Inside the Cradle to Cradle Institute
Inside the Cradle to Cradle Institute
It's been about two and a half years since the launch of the Cradle to Cradle Products Innovation Institute, the nonprofit chartered by architect and designer William McDonough and chemist Michael Braungart to “bring about a large-scale transformation in the way we make the things we make.” And it’s been just over a decade since the publication of McDonough and Braungart’s book, Cradle to Cradle: Remaking the Way We Make Things, the inspiration and knowledge base behind the institute.
Over that decade, the concept of “cradle to cradle”— that things could be designed and manufactured using materials and methods that would allow them to be returned to manufacturing cycles, or to the soil as something benign or even beneficial — has been talked about increasingly. Indeed, the term itself is now used widely — misused, in some cases — by companies and governments around the world.
Of course, cradle to cradle — C2C for short — is more than a concept. It’s a certification standard, “a continuous improvement quality standard to guide product manufacturers and designers in making safe and healthy things for our world,” in the words of the institute.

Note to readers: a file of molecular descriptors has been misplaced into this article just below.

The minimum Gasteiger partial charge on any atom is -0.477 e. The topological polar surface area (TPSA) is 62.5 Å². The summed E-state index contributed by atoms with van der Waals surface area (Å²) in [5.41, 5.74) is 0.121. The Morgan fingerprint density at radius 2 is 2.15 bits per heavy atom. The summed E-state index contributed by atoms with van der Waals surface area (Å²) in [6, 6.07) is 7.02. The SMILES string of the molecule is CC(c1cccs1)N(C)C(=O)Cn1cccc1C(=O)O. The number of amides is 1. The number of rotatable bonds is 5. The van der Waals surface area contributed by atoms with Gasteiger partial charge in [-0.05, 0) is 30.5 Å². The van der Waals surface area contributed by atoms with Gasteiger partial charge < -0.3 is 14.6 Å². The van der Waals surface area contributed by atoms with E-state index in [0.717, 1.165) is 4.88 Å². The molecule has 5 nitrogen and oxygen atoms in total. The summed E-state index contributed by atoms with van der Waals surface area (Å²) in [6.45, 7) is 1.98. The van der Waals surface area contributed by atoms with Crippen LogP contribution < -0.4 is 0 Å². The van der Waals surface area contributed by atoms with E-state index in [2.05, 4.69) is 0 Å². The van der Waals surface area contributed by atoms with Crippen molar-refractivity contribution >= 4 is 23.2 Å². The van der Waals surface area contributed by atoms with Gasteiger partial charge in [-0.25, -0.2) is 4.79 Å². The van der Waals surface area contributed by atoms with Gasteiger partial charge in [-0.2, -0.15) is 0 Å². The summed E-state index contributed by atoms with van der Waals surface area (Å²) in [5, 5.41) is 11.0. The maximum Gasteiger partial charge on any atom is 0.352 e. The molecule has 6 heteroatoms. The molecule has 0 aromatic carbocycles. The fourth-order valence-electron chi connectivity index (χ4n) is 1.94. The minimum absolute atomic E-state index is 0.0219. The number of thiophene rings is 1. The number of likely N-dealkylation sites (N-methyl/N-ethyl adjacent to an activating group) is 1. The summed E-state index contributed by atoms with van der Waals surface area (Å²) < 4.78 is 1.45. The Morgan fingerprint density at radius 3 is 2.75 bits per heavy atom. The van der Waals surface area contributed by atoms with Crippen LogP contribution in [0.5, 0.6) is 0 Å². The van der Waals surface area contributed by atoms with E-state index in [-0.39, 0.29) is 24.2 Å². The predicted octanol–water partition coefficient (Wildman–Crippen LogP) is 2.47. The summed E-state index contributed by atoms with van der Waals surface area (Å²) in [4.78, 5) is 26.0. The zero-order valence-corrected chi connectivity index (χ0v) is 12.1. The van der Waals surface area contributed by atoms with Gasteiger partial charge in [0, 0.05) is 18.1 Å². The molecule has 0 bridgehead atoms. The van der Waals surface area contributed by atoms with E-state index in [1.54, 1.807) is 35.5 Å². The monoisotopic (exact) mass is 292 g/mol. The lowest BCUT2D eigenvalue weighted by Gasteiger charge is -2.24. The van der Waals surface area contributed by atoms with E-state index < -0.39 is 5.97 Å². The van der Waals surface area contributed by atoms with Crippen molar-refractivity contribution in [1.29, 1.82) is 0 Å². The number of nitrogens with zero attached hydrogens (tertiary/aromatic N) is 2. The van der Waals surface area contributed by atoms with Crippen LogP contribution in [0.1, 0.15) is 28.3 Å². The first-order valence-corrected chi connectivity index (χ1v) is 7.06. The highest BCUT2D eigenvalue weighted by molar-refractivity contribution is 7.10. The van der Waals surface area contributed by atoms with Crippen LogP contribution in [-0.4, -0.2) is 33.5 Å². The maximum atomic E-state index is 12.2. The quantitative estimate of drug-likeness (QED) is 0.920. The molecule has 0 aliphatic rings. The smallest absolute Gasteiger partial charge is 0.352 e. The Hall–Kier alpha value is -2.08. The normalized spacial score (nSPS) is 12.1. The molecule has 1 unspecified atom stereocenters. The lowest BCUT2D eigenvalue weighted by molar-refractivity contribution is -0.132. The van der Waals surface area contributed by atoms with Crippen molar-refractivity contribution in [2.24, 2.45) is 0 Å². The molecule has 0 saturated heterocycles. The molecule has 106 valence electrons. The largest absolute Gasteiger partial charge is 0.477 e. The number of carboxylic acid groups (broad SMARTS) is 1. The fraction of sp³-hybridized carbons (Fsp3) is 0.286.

Over the past two years, the organization, and C2C itself, has moved forward in fits and starts, seeking traction in the marketplace. A handful of leading companies — including Alcoa, Armstrong, Aveda, Dow, Eastman Chemical, Herman Miller, Method, Natureworks, Owens Corning, PPG, Shaw Industries, Steelcase, and the U.S. Postal Service — have certified their products against the institute’s standard, but the list has grown slowly, and most of these companies have certified relatively few of their products. The institute certified fewer than 100 products in 2012.
However, as 2013 gets underway, the institute seems to be finding its footing — moving out of the cradle and into maturity, as it were. Among other things, the institute has just certified its first external assessor (other than the two originators of the standard, McDonough Braungart Design Chemistry and EPEA Internationale): Washington, D.C.-based consultancy ToxServices. The institute also launched Version 3.0 of the C2C standard and rolled out a training module for a new generation of scientists, guiding companies toward basic, silver, gold, or platinum certification of their products.